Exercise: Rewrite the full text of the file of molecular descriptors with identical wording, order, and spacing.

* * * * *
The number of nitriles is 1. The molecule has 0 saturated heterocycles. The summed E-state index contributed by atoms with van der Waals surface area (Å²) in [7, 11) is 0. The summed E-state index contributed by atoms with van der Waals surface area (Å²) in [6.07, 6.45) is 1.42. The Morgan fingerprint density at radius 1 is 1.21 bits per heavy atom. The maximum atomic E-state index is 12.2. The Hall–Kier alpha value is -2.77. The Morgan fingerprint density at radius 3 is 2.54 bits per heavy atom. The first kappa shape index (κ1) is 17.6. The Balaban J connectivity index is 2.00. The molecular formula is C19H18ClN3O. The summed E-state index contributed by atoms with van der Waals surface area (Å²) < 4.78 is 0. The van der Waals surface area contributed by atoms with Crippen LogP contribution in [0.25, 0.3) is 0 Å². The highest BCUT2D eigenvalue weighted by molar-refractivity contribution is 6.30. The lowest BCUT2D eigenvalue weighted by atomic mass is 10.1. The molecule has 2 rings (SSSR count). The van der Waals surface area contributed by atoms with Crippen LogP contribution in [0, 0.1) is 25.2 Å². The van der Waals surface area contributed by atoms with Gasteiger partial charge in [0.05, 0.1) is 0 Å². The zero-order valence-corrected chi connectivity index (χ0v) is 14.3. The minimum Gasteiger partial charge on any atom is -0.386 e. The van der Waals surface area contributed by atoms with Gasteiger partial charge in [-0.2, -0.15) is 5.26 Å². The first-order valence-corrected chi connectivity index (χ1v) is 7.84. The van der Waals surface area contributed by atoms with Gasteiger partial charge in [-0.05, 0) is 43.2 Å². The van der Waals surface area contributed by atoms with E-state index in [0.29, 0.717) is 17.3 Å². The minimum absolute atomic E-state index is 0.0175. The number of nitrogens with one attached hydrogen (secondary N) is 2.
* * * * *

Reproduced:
The number of nitriles is 1. The molecule has 0 saturated heterocycles. The summed E-state index contributed by atoms with van der Waals surface area (Å²) in [7, 11) is 0. The summed E-state index contributed by atoms with van der Waals surface area (Å²) in [6.07, 6.45) is 1.42. The Morgan fingerprint density at radius 1 is 1.21 bits per heavy atom. The maximum atomic E-state index is 12.2. The Hall–Kier alpha value is -2.77. The Morgan fingerprint density at radius 3 is 2.54 bits per heavy atom. The first kappa shape index (κ1) is 17.6. The Balaban J connectivity index is 2.00. The molecular formula is C19H18ClN3O. The summed E-state index contributed by atoms with van der Waals surface area (Å²) < 4.78 is 0. The van der Waals surface area contributed by atoms with Crippen LogP contribution in [0.25, 0.3) is 0 Å². The highest BCUT2D eigenvalue weighted by molar-refractivity contribution is 6.30. The lowest BCUT2D eigenvalue weighted by atomic mass is 10.1. The molecule has 2 rings (SSSR count). The van der Waals surface area contributed by atoms with Crippen LogP contribution in [0, 0.1) is 25.2 Å². The van der Waals surface area contributed by atoms with Gasteiger partial charge in [0.05, 0.1) is 0 Å². The zero-order valence-corrected chi connectivity index (χ0v) is 14.3. The minimum Gasteiger partial charge on any atom is -0.386 e. The van der Waals surface area contributed by atoms with Gasteiger partial charge in [-0.2, -0.15) is 5.26 Å². The first-order valence-corrected chi connectivity index (χ1v) is 7.84. The van der Waals surface area contributed by atoms with Gasteiger partial charge in [-0.05, 0) is 43.2 Å². The van der Waals surface area contributed by atoms with E-state index in [0.29, 0.717) is 17.3 Å². The minimum absolute atomic E-state index is 0.0175. The number of nitrogens with one attached hydrogen (secondary N) is 2.